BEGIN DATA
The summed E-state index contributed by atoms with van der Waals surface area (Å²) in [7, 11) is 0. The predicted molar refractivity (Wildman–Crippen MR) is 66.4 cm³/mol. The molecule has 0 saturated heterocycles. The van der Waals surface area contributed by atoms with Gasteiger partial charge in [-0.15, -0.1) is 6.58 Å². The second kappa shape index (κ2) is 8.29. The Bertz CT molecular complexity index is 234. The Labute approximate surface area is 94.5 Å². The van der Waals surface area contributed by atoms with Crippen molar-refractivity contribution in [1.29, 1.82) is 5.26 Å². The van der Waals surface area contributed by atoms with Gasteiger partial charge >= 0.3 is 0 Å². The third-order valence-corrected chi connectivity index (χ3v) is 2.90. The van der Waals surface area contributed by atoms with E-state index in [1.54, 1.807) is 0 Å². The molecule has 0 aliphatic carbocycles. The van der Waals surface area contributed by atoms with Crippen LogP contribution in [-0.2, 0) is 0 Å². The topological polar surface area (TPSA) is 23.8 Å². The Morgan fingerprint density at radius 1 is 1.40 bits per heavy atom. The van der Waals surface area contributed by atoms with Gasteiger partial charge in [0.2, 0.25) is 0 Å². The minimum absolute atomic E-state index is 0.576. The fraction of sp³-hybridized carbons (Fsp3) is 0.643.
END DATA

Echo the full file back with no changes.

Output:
The summed E-state index contributed by atoms with van der Waals surface area (Å²) in [7, 11) is 0. The predicted molar refractivity (Wildman–Crippen MR) is 66.4 cm³/mol. The molecule has 0 saturated heterocycles. The van der Waals surface area contributed by atoms with Gasteiger partial charge in [-0.15, -0.1) is 6.58 Å². The second kappa shape index (κ2) is 8.29. The Bertz CT molecular complexity index is 234. The Labute approximate surface area is 94.5 Å². The van der Waals surface area contributed by atoms with Crippen molar-refractivity contribution in [1.29, 1.82) is 5.26 Å². The van der Waals surface area contributed by atoms with Gasteiger partial charge >= 0.3 is 0 Å². The third-order valence-corrected chi connectivity index (χ3v) is 2.90. The van der Waals surface area contributed by atoms with E-state index in [1.54, 1.807) is 0 Å². The molecule has 0 aliphatic carbocycles. The van der Waals surface area contributed by atoms with Crippen LogP contribution in [-0.2, 0) is 0 Å². The topological polar surface area (TPSA) is 23.8 Å². The Morgan fingerprint density at radius 1 is 1.40 bits per heavy atom. The van der Waals surface area contributed by atoms with Gasteiger partial charge in [0.2, 0.25) is 0 Å². The minimum absolute atomic E-state index is 0.576. The fraction of sp³-hybridized carbons (Fsp3) is 0.643.